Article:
At 35, Could the 16th Street Mall Use a $68 Million Facelift?
Anthony Camera

At 35, Could the 16th Street Mall Use a $68 Million Facelift?

In the 35 years since it was created, Denver’s 16th Street Mall has morphed from the heart and soul of downtown Denver into a sometime civic embarrassment showing its age.

The mall is an important transit corridor, with up to 45,000 riders using the Regional Transportation District’s Free MallRide each weekday; it’s still one of the metro area’s biggest visitor attractions. But Denver boosters worry that it hasn’t reached its full potential as a welcoming place with great pedestrian infrastructure, seating areas that are inviting, or spaces that function well for special events.

The city has wrestled with the issue of how to improve the mall’s image for years, commissioning study after study in its quest for answers to problems along the mile-long corridor. Making real improvements always seems to come down to money. Fortunately, some is available — even if the right ways to spend it are not readily apparent.

With the tax-increment financing (TIF) district that paid for many of the mall’s original improvements set to expire this year, the Denver Urban Renewal Authority (DURA) has roughly $68 million it can contribute to elevating the mall’s image. The only catch is that the money has to be spent by 2022 or it reverts back to the city and Denver Public Schools. That deadline has given added impetus to coming up with a fix for the 35-year-old mall, already considered a landmark in a city that’s been losing a lot of them recently (see “Lost Denver”).

The TIF was created in 1992 to repay $60 million in bonds that funded projects in the Downtown Urban Renewal Area. They included the redevelopment of the Denver Dry Building and Mercantile Square, and construction of the Adam’s Mark (now Sheraton) hotel and the Denver Pavilions.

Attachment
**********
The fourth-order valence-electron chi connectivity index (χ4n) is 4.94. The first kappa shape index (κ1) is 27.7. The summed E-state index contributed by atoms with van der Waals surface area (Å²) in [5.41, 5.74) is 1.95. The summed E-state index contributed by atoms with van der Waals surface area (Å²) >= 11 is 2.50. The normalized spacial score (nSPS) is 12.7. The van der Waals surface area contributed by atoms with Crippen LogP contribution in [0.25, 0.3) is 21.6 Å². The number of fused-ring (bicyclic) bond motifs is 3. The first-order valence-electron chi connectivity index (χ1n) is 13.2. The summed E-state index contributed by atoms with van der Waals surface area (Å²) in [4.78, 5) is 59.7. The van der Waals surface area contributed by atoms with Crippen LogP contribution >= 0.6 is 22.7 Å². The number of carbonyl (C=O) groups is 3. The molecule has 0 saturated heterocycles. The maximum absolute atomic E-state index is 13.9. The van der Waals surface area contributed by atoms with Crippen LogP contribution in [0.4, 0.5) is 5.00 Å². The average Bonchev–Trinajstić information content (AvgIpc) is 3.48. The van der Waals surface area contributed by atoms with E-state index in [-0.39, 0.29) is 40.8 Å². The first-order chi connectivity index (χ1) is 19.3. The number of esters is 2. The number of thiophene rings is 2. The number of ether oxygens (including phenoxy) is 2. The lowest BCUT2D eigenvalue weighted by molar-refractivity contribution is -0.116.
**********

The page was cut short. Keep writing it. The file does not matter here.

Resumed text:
DURA finished repaying the bonds in 2013 but has continued to collect taxes for the full 25 years that the TIF is authorized.

“We make those strategic investments, and after it’s no longer as risky, the market does what the market does, and development occurs,” says Tracy Huggins, DURA’s executive director. “When that development happens, we are the beneficiary of those taxes. Those revenues come to DURA.”

The excess funding generated from the TIF district could be spent on the mall or any number of amenities downtown. DURA already has helped with such projects as public parking in lower downtown, the King Soopers building at 20th and Chestnut streets, and a downtown school. Under its agreement with DURA, the city must submit projects it would like funded no later than June 30, 2020.

In the meantime, Huggins says, reinvesting the TIF money in the mall is a no-brainer.

“The shine is off the mall,” she adds. “This excess TIF money can be used for the elimination of blight. We need to address improvements on the mall.”

Architect Jim Johnson thinks I.M. Pei’s design is worth saving.
Architect Jim Johnson thinks I.M. Pei’s design is worth saving.
Anthony Camera

Building the Mall

Before the 16th Street Mall was built in 1982, all local, express and regional buses ran on downtown streets.